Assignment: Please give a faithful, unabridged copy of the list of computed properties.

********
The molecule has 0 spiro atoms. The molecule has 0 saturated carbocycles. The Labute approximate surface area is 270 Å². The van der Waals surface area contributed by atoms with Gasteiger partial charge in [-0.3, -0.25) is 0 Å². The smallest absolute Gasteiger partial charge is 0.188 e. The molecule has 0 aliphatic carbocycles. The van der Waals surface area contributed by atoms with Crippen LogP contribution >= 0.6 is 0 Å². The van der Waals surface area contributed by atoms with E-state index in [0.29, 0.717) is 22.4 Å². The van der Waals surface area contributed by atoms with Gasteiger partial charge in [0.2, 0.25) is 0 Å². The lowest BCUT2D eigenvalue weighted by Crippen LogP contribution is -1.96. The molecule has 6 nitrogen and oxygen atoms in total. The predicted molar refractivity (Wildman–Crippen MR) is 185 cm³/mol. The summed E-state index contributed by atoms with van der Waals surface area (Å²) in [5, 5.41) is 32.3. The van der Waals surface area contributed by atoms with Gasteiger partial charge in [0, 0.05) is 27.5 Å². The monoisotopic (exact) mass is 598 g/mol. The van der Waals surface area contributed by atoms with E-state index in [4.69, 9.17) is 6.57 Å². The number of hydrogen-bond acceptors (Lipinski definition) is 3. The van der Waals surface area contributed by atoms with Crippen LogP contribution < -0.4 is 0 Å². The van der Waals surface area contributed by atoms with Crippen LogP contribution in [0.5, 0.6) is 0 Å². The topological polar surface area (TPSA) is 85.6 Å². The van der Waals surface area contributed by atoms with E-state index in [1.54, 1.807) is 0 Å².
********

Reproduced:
The molecule has 0 spiro atoms. The molecule has 0 saturated carbocycles. The Labute approximate surface area is 270 Å². The van der Waals surface area contributed by atoms with Gasteiger partial charge in [-0.3, -0.25) is 0 Å². The smallest absolute Gasteiger partial charge is 0.188 e. The molecule has 0 aliphatic carbocycles. The van der Waals surface area contributed by atoms with Crippen LogP contribution >= 0.6 is 0 Å². The van der Waals surface area contributed by atoms with E-state index in [0.29, 0.717) is 22.4 Å². The van der Waals surface area contributed by atoms with Gasteiger partial charge in [0.2, 0.25) is 0 Å². The lowest BCUT2D eigenvalue weighted by Crippen LogP contribution is -1.96. The molecule has 6 nitrogen and oxygen atoms in total. The predicted molar refractivity (Wildman–Crippen MR) is 185 cm³/mol. The summed E-state index contributed by atoms with van der Waals surface area (Å²) in [5, 5.41) is 32.3. The van der Waals surface area contributed by atoms with Gasteiger partial charge in [0, 0.05) is 27.5 Å². The monoisotopic (exact) mass is 598 g/mol. The van der Waals surface area contributed by atoms with E-state index in [4.69, 9.17) is 6.57 Å². The number of hydrogen-bond acceptors (Lipinski definition) is 3. The van der Waals surface area contributed by atoms with Crippen LogP contribution < -0.4 is 0 Å². The van der Waals surface area contributed by atoms with Crippen LogP contribution in [0.5, 0.6) is 0 Å². The topological polar surface area (TPSA) is 85.6 Å². The van der Waals surface area contributed by atoms with E-state index in [1.54, 1.807) is 0 Å².